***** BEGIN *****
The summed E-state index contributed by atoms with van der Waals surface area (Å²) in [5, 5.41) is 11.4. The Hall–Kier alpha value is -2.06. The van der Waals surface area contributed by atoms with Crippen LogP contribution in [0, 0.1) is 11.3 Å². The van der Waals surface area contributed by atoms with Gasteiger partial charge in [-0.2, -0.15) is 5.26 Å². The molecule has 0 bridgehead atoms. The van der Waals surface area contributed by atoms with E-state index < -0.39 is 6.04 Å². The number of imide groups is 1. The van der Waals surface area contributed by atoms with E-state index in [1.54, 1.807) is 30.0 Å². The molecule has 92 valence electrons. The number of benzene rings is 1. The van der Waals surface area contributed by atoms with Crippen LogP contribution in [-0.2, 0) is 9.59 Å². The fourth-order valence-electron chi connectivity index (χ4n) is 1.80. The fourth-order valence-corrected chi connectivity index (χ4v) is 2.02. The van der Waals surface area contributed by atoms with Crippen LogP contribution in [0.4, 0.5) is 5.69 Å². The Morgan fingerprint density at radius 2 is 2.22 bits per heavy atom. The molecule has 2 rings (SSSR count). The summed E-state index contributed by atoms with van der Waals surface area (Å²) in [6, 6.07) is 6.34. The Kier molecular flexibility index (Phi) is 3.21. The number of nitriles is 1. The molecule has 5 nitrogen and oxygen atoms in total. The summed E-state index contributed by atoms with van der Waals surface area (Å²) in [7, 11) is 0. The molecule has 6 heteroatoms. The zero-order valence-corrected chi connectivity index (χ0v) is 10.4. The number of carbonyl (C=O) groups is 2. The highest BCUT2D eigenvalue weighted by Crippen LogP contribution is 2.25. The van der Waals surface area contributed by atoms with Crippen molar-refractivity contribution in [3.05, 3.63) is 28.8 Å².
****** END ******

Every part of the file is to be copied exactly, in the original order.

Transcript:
The summed E-state index contributed by atoms with van der Waals surface area (Å²) in [5, 5.41) is 11.4. The Hall–Kier alpha value is -2.06. The van der Waals surface area contributed by atoms with Crippen LogP contribution in [0, 0.1) is 11.3 Å². The van der Waals surface area contributed by atoms with Gasteiger partial charge in [-0.2, -0.15) is 5.26 Å². The molecule has 0 bridgehead atoms. The van der Waals surface area contributed by atoms with E-state index < -0.39 is 6.04 Å². The number of imide groups is 1. The van der Waals surface area contributed by atoms with E-state index in [1.54, 1.807) is 30.0 Å². The molecule has 92 valence electrons. The number of benzene rings is 1. The van der Waals surface area contributed by atoms with Crippen LogP contribution in [-0.2, 0) is 9.59 Å². The fourth-order valence-electron chi connectivity index (χ4n) is 1.80. The fourth-order valence-corrected chi connectivity index (χ4v) is 2.02. The van der Waals surface area contributed by atoms with Crippen LogP contribution in [0.4, 0.5) is 5.69 Å². The Morgan fingerprint density at radius 2 is 2.22 bits per heavy atom. The molecule has 2 rings (SSSR count). The summed E-state index contributed by atoms with van der Waals surface area (Å²) in [6, 6.07) is 6.34. The Kier molecular flexibility index (Phi) is 3.21. The number of nitriles is 1. The molecule has 5 nitrogen and oxygen atoms in total. The summed E-state index contributed by atoms with van der Waals surface area (Å²) in [7, 11) is 0. The molecule has 6 heteroatoms. The zero-order valence-corrected chi connectivity index (χ0v) is 10.4. The number of carbonyl (C=O) groups is 2. The highest BCUT2D eigenvalue weighted by Crippen LogP contribution is 2.25. The van der Waals surface area contributed by atoms with Crippen molar-refractivity contribution in [3.05, 3.63) is 28.8 Å².